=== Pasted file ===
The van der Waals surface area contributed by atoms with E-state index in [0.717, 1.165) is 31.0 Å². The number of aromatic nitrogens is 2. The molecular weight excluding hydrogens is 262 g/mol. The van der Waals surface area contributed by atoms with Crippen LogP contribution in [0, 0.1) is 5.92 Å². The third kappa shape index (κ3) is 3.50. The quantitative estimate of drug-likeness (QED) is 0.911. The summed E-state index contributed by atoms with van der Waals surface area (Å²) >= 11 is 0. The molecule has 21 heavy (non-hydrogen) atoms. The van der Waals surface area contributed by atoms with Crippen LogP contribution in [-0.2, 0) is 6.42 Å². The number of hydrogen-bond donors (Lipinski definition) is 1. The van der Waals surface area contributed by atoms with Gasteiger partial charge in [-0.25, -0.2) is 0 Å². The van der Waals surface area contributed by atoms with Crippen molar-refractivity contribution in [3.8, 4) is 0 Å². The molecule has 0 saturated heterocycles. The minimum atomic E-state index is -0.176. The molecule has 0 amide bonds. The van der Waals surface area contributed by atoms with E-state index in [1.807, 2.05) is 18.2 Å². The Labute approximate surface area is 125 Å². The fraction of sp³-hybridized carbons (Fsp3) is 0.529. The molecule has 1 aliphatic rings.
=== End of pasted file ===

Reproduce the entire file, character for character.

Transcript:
The van der Waals surface area contributed by atoms with E-state index in [0.717, 1.165) is 31.0 Å². The number of aromatic nitrogens is 2. The molecular weight excluding hydrogens is 262 g/mol. The van der Waals surface area contributed by atoms with Crippen LogP contribution in [0, 0.1) is 5.92 Å². The third kappa shape index (κ3) is 3.50. The quantitative estimate of drug-likeness (QED) is 0.911. The summed E-state index contributed by atoms with van der Waals surface area (Å²) >= 11 is 0. The molecule has 21 heavy (non-hydrogen) atoms. The van der Waals surface area contributed by atoms with Crippen LogP contribution in [-0.2, 0) is 6.42 Å². The number of hydrogen-bond donors (Lipinski definition) is 1. The van der Waals surface area contributed by atoms with Gasteiger partial charge in [-0.25, -0.2) is 0 Å². The van der Waals surface area contributed by atoms with Crippen molar-refractivity contribution in [3.8, 4) is 0 Å². The molecule has 0 saturated heterocycles. The minimum atomic E-state index is -0.176. The molecule has 0 amide bonds. The van der Waals surface area contributed by atoms with E-state index in [1.807, 2.05) is 18.2 Å². The Labute approximate surface area is 125 Å². The fraction of sp³-hybridized carbons (Fsp3) is 0.529. The molecule has 1 aliphatic rings.